Who would guess that this calm and stately quartier, cloistered between the 5th, 6th, 7th and 14th arrondissements around Boulevard Raspail and Rue de Rennes, was home to some to the city’s raging bohemian life in the interwar period? It’s always the quiet ones you have to watch!
Although drastically renovated in the late 19th century during Haussmann’s urban reconstruction, rents in the area remained cheap compared to other places in the capital. It was after WWI when the artistic crowd, tired of the Montmartre scene, travelled south and set up camp in Montparnasse and surrounds, creating a new bohemian scene that was synonomous with the frivolity of the “années folles”. The vibe was more gritty and urban than its right bank counterpart, and everyone from Dalí to Breton, Picasso to Cocteau, could be found debating and discussing on the terraces and dining rooms of the cafés and brasseries that lined the streets.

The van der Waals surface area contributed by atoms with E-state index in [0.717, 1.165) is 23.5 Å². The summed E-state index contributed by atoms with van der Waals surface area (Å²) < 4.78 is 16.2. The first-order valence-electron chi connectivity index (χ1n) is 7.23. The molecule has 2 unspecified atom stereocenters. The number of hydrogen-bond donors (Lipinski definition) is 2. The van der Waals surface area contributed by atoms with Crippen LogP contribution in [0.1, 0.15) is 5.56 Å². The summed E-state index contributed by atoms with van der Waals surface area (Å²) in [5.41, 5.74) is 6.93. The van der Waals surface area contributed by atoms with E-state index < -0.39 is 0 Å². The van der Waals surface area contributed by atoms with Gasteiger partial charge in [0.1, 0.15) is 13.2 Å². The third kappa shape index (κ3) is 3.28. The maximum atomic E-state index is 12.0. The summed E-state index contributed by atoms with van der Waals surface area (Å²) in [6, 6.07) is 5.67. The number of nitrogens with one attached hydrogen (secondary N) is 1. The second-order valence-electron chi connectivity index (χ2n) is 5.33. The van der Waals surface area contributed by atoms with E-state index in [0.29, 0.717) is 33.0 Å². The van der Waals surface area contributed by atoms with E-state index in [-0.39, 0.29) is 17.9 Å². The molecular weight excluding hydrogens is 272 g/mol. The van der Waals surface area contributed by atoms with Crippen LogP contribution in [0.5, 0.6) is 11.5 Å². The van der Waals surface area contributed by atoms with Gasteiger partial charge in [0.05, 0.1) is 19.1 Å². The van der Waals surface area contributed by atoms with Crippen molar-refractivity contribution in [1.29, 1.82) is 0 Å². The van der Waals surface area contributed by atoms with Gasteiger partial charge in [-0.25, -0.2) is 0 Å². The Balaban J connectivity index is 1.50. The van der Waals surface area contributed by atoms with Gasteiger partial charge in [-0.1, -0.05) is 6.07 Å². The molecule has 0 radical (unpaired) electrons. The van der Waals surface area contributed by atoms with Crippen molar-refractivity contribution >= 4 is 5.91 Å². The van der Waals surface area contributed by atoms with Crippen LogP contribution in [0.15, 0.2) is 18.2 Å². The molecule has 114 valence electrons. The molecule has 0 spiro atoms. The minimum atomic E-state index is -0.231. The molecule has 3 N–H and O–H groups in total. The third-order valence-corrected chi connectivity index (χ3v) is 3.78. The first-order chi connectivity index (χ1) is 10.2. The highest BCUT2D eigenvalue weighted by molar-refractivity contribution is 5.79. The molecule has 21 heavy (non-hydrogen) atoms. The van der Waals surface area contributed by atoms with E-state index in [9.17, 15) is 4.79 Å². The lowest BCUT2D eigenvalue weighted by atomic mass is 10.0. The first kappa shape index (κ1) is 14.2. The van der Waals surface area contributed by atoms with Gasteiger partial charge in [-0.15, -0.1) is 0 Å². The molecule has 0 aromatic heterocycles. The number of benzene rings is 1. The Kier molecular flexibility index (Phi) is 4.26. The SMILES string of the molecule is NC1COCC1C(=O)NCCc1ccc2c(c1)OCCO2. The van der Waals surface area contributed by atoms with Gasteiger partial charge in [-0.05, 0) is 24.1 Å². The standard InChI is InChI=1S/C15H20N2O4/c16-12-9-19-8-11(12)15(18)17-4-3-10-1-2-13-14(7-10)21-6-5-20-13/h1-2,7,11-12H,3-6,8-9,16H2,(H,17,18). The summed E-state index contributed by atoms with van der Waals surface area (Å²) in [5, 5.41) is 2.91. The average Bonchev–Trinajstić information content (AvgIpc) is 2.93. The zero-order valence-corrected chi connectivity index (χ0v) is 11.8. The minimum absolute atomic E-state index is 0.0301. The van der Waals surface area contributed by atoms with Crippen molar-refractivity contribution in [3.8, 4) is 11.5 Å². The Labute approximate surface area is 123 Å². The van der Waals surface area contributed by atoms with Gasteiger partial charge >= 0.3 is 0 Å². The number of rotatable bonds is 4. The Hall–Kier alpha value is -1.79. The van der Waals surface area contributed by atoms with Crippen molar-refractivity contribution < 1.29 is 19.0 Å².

As with all bohemian neighbourhoods, it also attracted those who didn’t seem to fit in to ‘normal’ stratas of society back home, including many of the ‘lost generation’ of American writers and artists, as well as those escaping Balkan, Russian or Mediterranean political climates. The area also had a notable queer, and especially lesbian presence, who sought solace in Paris’s relatively progressive society, opening bars such as Le Monocle.
Wandering around the area today you can still find traces of this intellectual and artistic past in the vintage bookstores around rue d’Assas and Vaugirard, or the boutiques around rue Vavin. Check out our local’s tips for some of the best addresses in the area.